jmachamer

IVersion.RefreshVersion() and StopEditing/Reconciling

Discussion created by jmachamer on Oct 2, 2013
We have a web application that is using a custom SOE that we have written.  Inside of this SOE we do alot of editing to a versioned database.

There are many edits that are concurrently being made to the same version so we have implemented a Mutex in .NET to prevent concurrent calls to StopEditing.  Since the mutex doesn't not wrap the Start editing calls we often get the error on stop editing that the version is redefined.  This is to be expected and we do a reconcile and call stop edits again.  After this is done we exit the mutex and the next thread that is waiting to save their changes gets it's turn.

For 99% of the cases this all works correctly.  However, one of our customers is REALLY hitting the server and somehow this seems to not be working all of the time anymore.  With logging it still appears that only a single process is entering the Mutex, but we often get an error when performing the Reconcile that it could not be completed because another process was reconciling against the target ersion.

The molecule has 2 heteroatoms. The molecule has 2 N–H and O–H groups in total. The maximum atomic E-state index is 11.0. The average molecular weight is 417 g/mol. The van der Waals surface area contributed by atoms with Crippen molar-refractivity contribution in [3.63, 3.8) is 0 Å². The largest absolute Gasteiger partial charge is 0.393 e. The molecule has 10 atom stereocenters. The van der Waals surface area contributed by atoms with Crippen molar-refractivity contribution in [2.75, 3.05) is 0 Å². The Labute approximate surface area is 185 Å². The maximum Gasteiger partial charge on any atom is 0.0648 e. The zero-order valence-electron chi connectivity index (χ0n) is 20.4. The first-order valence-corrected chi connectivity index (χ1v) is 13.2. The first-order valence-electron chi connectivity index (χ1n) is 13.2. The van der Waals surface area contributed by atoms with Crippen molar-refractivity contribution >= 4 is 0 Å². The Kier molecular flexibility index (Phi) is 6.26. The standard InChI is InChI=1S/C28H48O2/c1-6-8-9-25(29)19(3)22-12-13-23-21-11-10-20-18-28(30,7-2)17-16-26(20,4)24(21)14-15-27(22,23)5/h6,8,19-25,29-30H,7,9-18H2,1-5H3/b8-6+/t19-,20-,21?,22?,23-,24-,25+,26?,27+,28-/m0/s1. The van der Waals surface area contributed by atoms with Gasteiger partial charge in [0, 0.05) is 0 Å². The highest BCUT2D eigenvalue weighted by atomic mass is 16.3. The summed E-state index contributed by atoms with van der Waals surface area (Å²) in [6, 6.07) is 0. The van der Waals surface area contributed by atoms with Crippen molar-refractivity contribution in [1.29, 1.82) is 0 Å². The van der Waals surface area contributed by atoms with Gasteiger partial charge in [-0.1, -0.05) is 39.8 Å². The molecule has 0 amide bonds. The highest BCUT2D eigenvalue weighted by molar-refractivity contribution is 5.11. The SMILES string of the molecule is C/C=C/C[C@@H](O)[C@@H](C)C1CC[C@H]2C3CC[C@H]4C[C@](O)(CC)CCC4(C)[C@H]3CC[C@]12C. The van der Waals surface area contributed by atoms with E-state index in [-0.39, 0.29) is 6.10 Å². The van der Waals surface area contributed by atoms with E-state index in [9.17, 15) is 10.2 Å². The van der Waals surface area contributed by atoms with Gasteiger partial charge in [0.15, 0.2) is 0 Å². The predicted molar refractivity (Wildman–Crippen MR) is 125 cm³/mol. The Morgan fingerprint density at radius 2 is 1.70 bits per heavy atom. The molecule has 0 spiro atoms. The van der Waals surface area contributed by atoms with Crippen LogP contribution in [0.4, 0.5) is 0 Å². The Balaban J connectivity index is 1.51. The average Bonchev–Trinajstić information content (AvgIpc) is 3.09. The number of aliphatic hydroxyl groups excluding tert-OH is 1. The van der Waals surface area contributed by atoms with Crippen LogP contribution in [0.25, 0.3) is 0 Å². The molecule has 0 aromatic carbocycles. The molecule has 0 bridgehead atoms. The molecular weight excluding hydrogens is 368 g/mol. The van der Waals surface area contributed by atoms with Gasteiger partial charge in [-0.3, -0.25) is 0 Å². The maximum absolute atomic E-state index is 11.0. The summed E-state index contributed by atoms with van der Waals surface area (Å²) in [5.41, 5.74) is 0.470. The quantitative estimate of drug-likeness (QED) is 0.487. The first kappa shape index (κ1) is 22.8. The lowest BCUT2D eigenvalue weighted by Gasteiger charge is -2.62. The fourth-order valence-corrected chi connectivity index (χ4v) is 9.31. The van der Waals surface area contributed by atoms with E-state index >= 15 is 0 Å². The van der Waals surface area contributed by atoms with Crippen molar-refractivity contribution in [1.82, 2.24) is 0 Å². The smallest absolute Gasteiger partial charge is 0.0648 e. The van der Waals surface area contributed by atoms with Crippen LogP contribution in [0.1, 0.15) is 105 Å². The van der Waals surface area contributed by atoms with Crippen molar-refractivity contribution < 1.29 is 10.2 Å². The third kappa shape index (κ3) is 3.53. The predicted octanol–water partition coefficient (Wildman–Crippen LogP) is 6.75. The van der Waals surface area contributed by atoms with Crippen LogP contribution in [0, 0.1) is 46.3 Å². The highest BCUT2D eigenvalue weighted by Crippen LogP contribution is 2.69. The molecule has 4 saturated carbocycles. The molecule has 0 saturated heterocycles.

There are no ArcMap users.  All data editing is going through our SOE, so the only way for a reconcile to occur is through our SOE code.  I've made sure that there is only a single location that calls Reconcile.

So, my question is whether or not their is anything else in ArcObjects that perhaps causes database locks that the Reoncile call would interpret as a reconcile already being performed? 

My only thought was that we call IVersion.RefreshVersion() quite often to make sure the current workspace/feature classes are pointing at the latest data.  Logically refresh version behaves very similarly to a reconcile, but I wouldn't think it would cause any locks to be generated.

Any thoughts on other ways that we could be making Reconcile think a reconcile is already occurring when it isn't?

One other thought we had is whether it is possible that the Reconcile call completes before the database cleans up the lock in high CPU use cases.  I wouldn't think so, but who knows?

Thanks,

Jeff

Outcomes